Hooker's Journal of Botany and Kew Garden Miscellany, 8권

Sir William Jackson Hooker
Reeve, Benham, and Reeve, 1856

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229 페이지 - When the durion strikes a man in its fall, it produces a dreadful wound, the strong spines tearing open the flesh, while the blow itself is very heavy ; but from this very circumstance death rarely ensues, the copious effusion of blood preventing the inflammation which might otherwise take place. A Dyak chief informed me that he had been struck down by a durion falling on his head, which he thought would certainly have caused his death, yet he recovered in a very short time.
230 페이지 - Durian falling on his head, which he thought would certainly have caused his death, yet he recovered in a very short time. Poets and moralists, judging from our English trees and fruits, have thought that small fruits always grew on lofty trees, so that their fall should be harmless to man, while the large ones trailed on the ground. Two of the largest and heaviest fruits known, however, the Brazil-nut fruit (Bertholletia) and...
228 페이지 - The fruit is round, or slightly oval, about the size of a large cocoa-nut, of a green color, and covered all over with short, stout spines, the bases of which touch each other, and are consequently somewhat hexagonal, while the points are very strong and sharp. It is so completely armed that, if the stalk is broken off, it is a difficult matter to lift one from the ground.
229 페이지 - ... and other incongruities. Then there is a rich glutinous smoothness in the pulp which nothing else possesses, but which adds to its delicacy. It is neither acid, nor sweet, nor juicy, yet one feels the want of none of these qualities, for it is perfect as it is.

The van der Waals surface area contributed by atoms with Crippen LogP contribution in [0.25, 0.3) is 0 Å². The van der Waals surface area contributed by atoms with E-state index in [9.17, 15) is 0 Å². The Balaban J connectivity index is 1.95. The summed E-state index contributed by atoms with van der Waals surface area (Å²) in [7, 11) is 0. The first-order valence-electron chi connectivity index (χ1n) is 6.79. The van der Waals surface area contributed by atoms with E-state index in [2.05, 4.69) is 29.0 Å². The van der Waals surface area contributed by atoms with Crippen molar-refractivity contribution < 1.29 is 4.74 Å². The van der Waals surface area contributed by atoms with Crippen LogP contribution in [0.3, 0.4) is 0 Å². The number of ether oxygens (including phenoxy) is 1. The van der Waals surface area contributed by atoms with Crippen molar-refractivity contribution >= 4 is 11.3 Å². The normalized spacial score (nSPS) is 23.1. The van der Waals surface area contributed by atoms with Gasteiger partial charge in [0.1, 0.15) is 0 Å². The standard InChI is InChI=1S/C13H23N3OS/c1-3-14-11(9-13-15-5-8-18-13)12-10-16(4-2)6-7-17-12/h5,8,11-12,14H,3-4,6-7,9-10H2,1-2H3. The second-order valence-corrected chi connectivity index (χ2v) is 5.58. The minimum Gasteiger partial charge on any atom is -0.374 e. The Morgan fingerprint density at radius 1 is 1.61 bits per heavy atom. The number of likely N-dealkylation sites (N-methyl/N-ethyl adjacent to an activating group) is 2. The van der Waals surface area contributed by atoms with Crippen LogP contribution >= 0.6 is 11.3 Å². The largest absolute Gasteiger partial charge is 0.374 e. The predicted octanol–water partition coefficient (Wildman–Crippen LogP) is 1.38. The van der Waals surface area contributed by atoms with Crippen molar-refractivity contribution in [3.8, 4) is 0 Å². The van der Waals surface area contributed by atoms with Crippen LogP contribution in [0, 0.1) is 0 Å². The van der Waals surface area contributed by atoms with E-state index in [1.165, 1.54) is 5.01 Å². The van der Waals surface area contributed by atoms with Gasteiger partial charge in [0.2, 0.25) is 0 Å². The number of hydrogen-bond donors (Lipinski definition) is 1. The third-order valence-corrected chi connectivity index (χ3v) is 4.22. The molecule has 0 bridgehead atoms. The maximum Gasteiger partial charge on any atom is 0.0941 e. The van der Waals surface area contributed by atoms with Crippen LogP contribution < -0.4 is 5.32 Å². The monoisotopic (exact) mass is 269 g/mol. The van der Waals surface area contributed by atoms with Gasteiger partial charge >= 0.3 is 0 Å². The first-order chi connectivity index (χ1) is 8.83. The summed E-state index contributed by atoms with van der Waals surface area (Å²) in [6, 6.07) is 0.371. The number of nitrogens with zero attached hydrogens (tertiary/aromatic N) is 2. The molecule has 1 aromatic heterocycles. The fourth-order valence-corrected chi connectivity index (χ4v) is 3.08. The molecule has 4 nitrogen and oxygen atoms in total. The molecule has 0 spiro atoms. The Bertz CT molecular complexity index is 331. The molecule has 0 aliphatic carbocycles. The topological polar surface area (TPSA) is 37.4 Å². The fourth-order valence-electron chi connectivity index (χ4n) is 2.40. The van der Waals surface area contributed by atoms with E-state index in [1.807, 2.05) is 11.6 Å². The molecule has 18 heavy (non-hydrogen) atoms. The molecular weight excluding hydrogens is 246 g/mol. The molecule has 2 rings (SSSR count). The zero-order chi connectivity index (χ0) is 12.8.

225 페이지 - I had previously visited, these gigantic grasses were comparatively scarce ; and, where found, but little used, their place being taken as to one class of uses by the great variety of palms, and as to another by calabashes and gourds. Almost all tropical countries produce bamboos, and, wherever they are found in abundance, the natives apply them to a variety of uses.
226 페이지 - ... bamboos fifty or sixty feet long are fixed on the banks or on the branch of a tree below. These bridges are traversed daily by men and women carrying heavy loads, so that any insecurity is soon discovered, and, as the materials are close at hand, immediately repaired.
226 페이지 - At the crossing they are firmly bound together, and to a large bamboo which lies upon them and forms the only pathway, with a slender and often very shaky one to serve as a handrail. When a river is to be crossed an overhanging tree is chosen, from which the bridge is partly suspended and partly supported by diagonal struts from the banks, so as to avoid...
225 페이지 - The bamboo is one of the most wonderful and most beautiful productions of the tropics, and one of nature's most valuable gifts to uncivilized man. The Dyak houses are all raised on posts, and are often two or three hundred feet long and forty or fifty wide. The floor is always formed of strips...
228 페이지 - They also make excellent cooking utensils; vegetables and rice can be boiled in them to perfection, and they are often used when travelling. Salted fruit or fish, sugar, vinegar, and honey are preserved in them instead of in jars or bottles.
229 페이지 - ... it is unsurpassed. If I had to fix on two only, as representing the perfection of the two classes, I should certainly choose the Durian and the Orange as the king and queen of fruits.

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